At one point, the organization I worked for launched an in-house contest to come up with a new phrase for the acronym TQM, to replace “Total Quality Management.” Suggestions were published in the company newsletter, and associates could vote. I submitted the acronym TQtM, with the phrase “Think Quality, think Mother.” This entry was accompanied by an article, where I expounded on the qualities of and need for a project Mother, a non-gender-specific person who would give the project team its roots and then its wings.


All reference to this contest soon disappeared from the company newsletter. I ran into the editor, and asked about this oddity. She told me the contest was suspended, because Mother was winning. While I espoused unconventional titles, the organization was not attuned to my way of thinking. As team leader, I opted to stay in a cube, rather than move to an office. This confused people. An eccentric title with no trappings of success projected the wrong visual cues. Managers sat in offices; mail was delivered to offices. I sat in a cube; ergo, no mail delivery.

With age came some wisdom, however small. I recognized that most of us muddle through life as best we can, and a top accolade would be “Master Muddler.” Despite this insight, the subject of titles produced increased angst, a sort of philosophical anxiety. When I worked for a flat organization, my title became broadly generic. Senior consultant, for example, conveyed wide capability, without specifics. When I worked for a stratified firm, my title narrowed, e.g. business analyst. I didn’t much care what title I assumed, but I did care for my client’s respect. Realistically, a title that conveys knowledge and experience makes people hear what you are saying and facilitates gaining the sought-after respect. As such, I much preferred the broader label, because the narrower one inferred limited talent. None of the titles, however, conveyed the aesthetic I was after: trust; business partner; problem solver; finding the better idea; work well done.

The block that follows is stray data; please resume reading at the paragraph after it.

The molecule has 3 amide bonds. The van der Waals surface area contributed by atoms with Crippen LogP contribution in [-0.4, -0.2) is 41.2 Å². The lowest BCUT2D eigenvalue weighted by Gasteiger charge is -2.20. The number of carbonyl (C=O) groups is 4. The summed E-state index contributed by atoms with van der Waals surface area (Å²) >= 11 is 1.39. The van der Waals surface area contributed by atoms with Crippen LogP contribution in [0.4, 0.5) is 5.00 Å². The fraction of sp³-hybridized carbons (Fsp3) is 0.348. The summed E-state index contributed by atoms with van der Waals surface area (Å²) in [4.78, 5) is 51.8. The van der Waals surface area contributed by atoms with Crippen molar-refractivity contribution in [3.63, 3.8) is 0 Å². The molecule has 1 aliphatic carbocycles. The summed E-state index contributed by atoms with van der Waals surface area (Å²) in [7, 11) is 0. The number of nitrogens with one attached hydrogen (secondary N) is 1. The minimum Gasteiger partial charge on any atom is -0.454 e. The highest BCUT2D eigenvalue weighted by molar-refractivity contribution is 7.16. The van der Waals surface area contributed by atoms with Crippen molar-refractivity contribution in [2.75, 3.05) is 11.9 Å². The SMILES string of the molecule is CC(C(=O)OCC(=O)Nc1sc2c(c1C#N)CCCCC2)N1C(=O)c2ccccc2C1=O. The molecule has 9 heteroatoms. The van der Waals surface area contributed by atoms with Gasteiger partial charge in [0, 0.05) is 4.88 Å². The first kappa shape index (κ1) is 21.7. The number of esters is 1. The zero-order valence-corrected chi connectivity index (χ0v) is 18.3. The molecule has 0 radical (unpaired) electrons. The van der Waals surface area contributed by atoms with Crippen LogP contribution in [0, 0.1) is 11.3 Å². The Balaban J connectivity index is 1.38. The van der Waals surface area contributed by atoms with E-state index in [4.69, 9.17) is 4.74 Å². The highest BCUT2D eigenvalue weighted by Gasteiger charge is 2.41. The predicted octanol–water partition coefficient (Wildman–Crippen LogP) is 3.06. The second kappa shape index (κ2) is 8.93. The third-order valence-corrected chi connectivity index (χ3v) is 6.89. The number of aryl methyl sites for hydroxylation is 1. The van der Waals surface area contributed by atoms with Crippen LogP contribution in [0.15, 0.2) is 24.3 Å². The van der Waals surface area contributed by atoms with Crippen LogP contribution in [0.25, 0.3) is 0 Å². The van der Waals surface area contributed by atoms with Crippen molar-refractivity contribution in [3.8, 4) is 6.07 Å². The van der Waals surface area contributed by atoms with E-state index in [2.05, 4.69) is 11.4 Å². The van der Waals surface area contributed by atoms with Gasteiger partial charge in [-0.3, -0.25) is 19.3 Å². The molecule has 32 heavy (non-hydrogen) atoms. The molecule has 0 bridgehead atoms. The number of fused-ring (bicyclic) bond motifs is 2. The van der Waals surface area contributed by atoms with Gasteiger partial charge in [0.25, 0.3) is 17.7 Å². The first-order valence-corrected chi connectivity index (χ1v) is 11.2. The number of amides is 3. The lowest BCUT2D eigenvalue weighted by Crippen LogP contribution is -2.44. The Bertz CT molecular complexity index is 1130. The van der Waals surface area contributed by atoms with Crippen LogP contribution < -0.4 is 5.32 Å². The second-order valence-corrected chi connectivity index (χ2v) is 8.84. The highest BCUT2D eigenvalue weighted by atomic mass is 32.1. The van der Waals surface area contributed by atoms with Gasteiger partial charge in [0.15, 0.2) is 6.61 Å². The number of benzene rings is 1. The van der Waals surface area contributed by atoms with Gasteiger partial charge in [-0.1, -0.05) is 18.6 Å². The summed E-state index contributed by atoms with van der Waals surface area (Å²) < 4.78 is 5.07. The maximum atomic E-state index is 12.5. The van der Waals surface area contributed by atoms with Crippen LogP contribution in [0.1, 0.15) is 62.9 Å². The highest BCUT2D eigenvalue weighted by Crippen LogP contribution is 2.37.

A coworker and I once submitted applications for a seminar. My colleague tendered “Lord High Executioner” for his title, and I put forward “In Charge of Getting Things Done” for mine. His manufactured title turned out to be prophetic, and I started getting mail addressed to: Esther Soloveichik, In Charge of Getting. Now, that gave me pause. Would I rather be in charge of getting or in charge of giving? Einstein said, “He is considered successful in our day who gets more out of life than he puts in. But a man of value will give more than he receives.”


I finally settled into the comfort of my name as my title. Like any artisan, I prefer to be asked for by name and reputation. And it is a rare joy to work with those select business partners who have a constant need to know, who are interested in results and truthful assessment, and who look for talented people who can work with others—without worrying who gets the credit. Well done is better than well titled.


Esther Soloveichik is a senior consultant with Intrasphere Technologies, a technology consulting firm with a core focus on life sciences. Intrasphere provides end-to-end technology services and has successfully implemented large-scale projects for some of the world’s leading global companies, including Pfizer, Schering-Plough, Novartis and Eli Lilly, among others.